Over recent years, researchers have given the common phrase “gut feeling” scientific backing. The interplay between the two systems is slowly being unraveled. New research finds that the gut-brain interaction might also play a role in immunity.
The gut and brain are connected by a dense network of neurons.
These connections are responsible, unsurprisingly, for signaling hunger and satiety.
More surprisingly, gut-brain connections also play a role in signaling love, fear, safety, and danger.
As with other networks, they utilize a cocktail of neurotransmitters; one of the chemicals commonly used is dopamine, known for its role in reward and addiction.
It is only now that the complexity and ramifications of these relationships are coming to light.
A study, published this week in Current Biology, investigated whether drugs designed to manipulate dopamine signaling, such as antipsychotics, could have an effect on inflammation. In other words, could drugs that work on the nervous system affect the immune system, two biological systems that, until recently, were considered to be separate entities.
The research group was headed up by Alejandro Aballay, Ph.D., a professor of molecular genetics and microbiology at Duke School of Medicine in Durham, NC. He believes that the nematode worm Caenorhabditis elegans is a useful model to study the gut-brain interaction.
C. elegans’ nervous system contains just 302 neurons, compared with a fruit fly’s 250,000 or a human brain’s 100 billion; they also have a very basic immune system.
Aballay and his team first noted a gut-brain-immune interaction in C. elegans during a study they carried out in 2009. The team bombarded the nematodes with a range of chemicals in the search for compounds that would help protect the creatures from bacterial infection.
Of more than 1,000 drugs, 45 were found to switch on the immune pathway. Half of these drugs worked on the nervous system, and a few of them blocked dopamine activity. This finding provided the basis for the current study.
For this next phase, the team set out to investigate the effects of dopamine and dopamine signaling pathways on the nematodes and their immune system.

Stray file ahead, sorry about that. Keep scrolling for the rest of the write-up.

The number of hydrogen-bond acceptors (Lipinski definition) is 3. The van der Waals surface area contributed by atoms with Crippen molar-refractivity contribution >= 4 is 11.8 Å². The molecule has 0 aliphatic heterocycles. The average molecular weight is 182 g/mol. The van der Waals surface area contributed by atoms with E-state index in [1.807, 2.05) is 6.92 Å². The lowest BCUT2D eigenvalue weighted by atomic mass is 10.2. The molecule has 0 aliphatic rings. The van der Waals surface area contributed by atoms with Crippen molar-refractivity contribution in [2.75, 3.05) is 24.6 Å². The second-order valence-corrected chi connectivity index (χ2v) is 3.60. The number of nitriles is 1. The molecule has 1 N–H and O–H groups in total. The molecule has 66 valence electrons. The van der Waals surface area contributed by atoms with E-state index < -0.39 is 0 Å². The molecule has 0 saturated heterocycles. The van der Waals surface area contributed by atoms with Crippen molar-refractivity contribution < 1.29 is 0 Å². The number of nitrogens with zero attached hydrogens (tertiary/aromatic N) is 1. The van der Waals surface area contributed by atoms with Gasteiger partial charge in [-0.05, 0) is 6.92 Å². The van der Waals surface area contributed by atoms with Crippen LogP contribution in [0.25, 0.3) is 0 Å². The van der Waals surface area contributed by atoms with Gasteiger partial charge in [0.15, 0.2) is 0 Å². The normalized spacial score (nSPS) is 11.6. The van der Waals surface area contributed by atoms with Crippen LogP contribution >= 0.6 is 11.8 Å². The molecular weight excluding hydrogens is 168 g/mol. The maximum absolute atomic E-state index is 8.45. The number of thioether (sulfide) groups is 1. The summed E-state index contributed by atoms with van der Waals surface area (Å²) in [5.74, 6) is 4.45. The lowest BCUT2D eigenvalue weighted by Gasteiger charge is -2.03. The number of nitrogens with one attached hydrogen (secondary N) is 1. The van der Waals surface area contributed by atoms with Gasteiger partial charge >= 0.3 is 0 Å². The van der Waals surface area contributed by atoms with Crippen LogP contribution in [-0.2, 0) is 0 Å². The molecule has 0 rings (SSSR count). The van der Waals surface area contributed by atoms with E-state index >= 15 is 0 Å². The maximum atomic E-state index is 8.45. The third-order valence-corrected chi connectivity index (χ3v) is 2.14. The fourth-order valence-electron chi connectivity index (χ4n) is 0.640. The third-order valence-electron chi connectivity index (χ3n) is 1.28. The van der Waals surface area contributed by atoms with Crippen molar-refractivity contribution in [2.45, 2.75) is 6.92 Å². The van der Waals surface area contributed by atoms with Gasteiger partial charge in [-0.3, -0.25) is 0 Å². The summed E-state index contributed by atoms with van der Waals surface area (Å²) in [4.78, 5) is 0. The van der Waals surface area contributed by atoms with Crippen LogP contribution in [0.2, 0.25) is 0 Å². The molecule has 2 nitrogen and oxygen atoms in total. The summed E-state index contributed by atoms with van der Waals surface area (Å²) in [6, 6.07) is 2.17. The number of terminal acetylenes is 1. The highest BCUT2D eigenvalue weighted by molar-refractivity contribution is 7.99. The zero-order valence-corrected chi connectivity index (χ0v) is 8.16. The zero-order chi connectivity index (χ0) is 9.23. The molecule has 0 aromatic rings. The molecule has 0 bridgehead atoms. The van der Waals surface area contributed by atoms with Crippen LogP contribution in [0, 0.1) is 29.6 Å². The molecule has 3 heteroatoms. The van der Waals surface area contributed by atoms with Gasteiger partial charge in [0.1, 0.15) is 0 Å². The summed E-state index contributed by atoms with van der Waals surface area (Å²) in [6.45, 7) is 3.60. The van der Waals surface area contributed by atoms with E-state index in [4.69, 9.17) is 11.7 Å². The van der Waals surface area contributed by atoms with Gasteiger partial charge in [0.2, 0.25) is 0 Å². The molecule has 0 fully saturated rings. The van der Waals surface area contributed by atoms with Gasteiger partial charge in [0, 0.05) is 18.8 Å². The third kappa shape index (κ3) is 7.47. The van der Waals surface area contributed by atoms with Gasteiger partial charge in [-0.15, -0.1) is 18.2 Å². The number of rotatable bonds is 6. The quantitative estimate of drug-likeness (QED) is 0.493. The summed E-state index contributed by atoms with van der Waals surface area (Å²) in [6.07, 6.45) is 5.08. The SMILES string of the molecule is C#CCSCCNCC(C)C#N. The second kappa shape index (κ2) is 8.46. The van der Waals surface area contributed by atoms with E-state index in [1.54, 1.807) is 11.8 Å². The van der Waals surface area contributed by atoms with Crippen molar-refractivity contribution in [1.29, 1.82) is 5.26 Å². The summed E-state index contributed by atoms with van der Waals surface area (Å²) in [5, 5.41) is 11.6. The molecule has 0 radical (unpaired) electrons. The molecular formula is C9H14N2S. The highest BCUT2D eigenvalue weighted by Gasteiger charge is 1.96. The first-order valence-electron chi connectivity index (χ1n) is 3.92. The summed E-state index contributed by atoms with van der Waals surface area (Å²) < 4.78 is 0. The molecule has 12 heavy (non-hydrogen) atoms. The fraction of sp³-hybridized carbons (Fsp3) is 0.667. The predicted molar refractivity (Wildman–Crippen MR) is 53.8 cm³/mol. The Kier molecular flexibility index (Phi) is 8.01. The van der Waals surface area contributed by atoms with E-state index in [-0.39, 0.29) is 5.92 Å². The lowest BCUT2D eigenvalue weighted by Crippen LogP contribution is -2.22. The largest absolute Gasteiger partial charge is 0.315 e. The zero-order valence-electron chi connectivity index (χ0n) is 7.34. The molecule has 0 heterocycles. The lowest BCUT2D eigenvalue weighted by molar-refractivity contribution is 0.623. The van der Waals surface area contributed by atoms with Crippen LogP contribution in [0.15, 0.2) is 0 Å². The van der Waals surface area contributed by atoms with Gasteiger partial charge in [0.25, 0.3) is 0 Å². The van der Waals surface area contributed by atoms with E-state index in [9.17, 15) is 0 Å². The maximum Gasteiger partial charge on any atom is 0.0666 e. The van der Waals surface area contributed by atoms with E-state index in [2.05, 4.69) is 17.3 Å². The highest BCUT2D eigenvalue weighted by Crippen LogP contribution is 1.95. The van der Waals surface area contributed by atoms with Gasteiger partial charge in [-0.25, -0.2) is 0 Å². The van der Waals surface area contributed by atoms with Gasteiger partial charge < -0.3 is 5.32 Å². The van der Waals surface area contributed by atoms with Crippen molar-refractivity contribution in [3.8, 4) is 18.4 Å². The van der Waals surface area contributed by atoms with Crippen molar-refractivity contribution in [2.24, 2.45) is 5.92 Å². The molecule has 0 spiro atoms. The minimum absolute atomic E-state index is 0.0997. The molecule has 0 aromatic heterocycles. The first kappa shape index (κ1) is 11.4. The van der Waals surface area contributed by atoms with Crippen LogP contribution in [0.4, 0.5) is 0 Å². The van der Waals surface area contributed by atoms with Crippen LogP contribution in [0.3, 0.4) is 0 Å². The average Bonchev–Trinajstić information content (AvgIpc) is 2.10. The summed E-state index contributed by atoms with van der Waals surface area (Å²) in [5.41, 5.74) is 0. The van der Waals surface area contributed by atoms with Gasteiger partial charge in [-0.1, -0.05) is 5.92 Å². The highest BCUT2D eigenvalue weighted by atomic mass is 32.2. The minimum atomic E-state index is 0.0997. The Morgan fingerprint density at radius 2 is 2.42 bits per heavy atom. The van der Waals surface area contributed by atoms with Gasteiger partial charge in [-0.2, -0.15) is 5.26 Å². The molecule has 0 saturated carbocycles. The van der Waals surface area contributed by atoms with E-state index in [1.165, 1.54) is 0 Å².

They blocked dopamine’s effects using a drug normally used for manic depression and schizophrenia, called chlorpromazine. When C. elegans was introduced to a common bacterium – Pseudomonas aeruginosa – it was more resilient to attack.
Conversely, when the team applied dopamine to the worms, they became more susceptible to infection.
As theorized, the researchers showed that by manipulating dopamine levels in the C. elegans, they could control inflammation in the gut.
The team believes that dopamine signaling controls the body’s inflammatory response so that it is prevented from running amok – as it does in certain autoimmune conditions, where the immune system turns its weapons on healthy cells.
“Worms have evolved mechanisms to deal with colonizing bacteria. That is true for us as well. Humans have trillions of microorganisms in our guts, and we have to be careful when activating antimicrobial defenses so that we mainly target potentially harmful microbes, without damaging our good bacteria – or even our own cells – in the process.”
Prof. Alejandro Aballay, Ph.D.
Prof. Aballay continues: “We are talking about an existing set of drugs and drug targets that could open up the spectrum of potential therapeutic applications by targeting pathways that fine-tune the inflammatory response.”
Although the jump from nematode to human is a sizable one, Prof. Aballay hopes that targeting the nervous system to influence the immune system could “potentially be used to treat conditions such as rheumatoid arthritis, autoimmune disease, cancer, inflammatory bowel disease, and Crohn’s disease” in the future.
Prof. Aballay plans to continue his research into the fine-tuning of the immune system. As we learn more about the gut-brain-immune interaction, our view of the ways in which our bodies are influenced looks set to be substantially changed.